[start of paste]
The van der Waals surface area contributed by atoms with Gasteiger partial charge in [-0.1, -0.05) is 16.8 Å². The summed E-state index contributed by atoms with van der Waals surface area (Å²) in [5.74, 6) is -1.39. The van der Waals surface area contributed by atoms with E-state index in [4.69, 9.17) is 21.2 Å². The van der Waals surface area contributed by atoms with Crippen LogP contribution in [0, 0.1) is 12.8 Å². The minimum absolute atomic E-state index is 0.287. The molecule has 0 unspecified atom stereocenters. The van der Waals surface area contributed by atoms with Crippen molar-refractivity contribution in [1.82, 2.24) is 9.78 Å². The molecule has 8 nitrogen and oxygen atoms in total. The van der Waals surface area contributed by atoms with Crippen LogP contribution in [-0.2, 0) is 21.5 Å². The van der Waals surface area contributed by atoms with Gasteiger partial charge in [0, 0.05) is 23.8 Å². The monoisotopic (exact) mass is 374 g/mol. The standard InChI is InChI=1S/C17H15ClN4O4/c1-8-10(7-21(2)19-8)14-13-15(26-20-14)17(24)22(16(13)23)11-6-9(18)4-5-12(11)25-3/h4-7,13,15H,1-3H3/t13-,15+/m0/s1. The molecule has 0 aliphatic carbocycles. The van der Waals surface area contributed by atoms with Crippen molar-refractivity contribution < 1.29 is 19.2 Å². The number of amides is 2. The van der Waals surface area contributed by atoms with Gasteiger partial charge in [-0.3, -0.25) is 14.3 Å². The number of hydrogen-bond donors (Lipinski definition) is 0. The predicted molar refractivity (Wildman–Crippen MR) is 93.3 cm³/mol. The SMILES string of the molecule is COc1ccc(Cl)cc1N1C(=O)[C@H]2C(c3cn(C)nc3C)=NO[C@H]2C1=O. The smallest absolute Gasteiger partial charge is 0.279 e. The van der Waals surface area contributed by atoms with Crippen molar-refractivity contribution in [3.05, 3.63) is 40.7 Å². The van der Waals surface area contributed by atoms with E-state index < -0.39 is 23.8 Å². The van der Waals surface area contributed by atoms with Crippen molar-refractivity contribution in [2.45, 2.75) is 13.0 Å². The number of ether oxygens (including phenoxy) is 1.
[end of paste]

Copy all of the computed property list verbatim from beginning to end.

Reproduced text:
The van der Waals surface area contributed by atoms with Gasteiger partial charge in [-0.1, -0.05) is 16.8 Å². The summed E-state index contributed by atoms with van der Waals surface area (Å²) in [5.74, 6) is -1.39. The van der Waals surface area contributed by atoms with E-state index in [4.69, 9.17) is 21.2 Å². The van der Waals surface area contributed by atoms with Crippen LogP contribution in [0, 0.1) is 12.8 Å². The minimum absolute atomic E-state index is 0.287. The molecule has 0 unspecified atom stereocenters. The van der Waals surface area contributed by atoms with Crippen molar-refractivity contribution in [1.82, 2.24) is 9.78 Å². The molecule has 8 nitrogen and oxygen atoms in total. The van der Waals surface area contributed by atoms with Crippen LogP contribution in [-0.2, 0) is 21.5 Å². The van der Waals surface area contributed by atoms with Gasteiger partial charge in [0, 0.05) is 23.8 Å². The monoisotopic (exact) mass is 374 g/mol. The standard InChI is InChI=1S/C17H15ClN4O4/c1-8-10(7-21(2)19-8)14-13-15(26-20-14)17(24)22(16(13)23)11-6-9(18)4-5-12(11)25-3/h4-7,13,15H,1-3H3/t13-,15+/m0/s1. The molecule has 0 aliphatic carbocycles. The van der Waals surface area contributed by atoms with Crippen molar-refractivity contribution < 1.29 is 19.2 Å². The number of amides is 2. The van der Waals surface area contributed by atoms with Gasteiger partial charge in [-0.3, -0.25) is 14.3 Å². The number of hydrogen-bond donors (Lipinski definition) is 0. The predicted molar refractivity (Wildman–Crippen MR) is 93.3 cm³/mol. The SMILES string of the molecule is COc1ccc(Cl)cc1N1C(=O)[C@H]2C(c3cn(C)nc3C)=NO[C@H]2C1=O. The smallest absolute Gasteiger partial charge is 0.279 e. The van der Waals surface area contributed by atoms with Crippen molar-refractivity contribution in [3.05, 3.63) is 40.7 Å². The van der Waals surface area contributed by atoms with E-state index < -0.39 is 23.8 Å². The van der Waals surface area contributed by atoms with Crippen molar-refractivity contribution in [2.45, 2.75) is 13.0 Å². The number of ether oxygens (including phenoxy) is 1.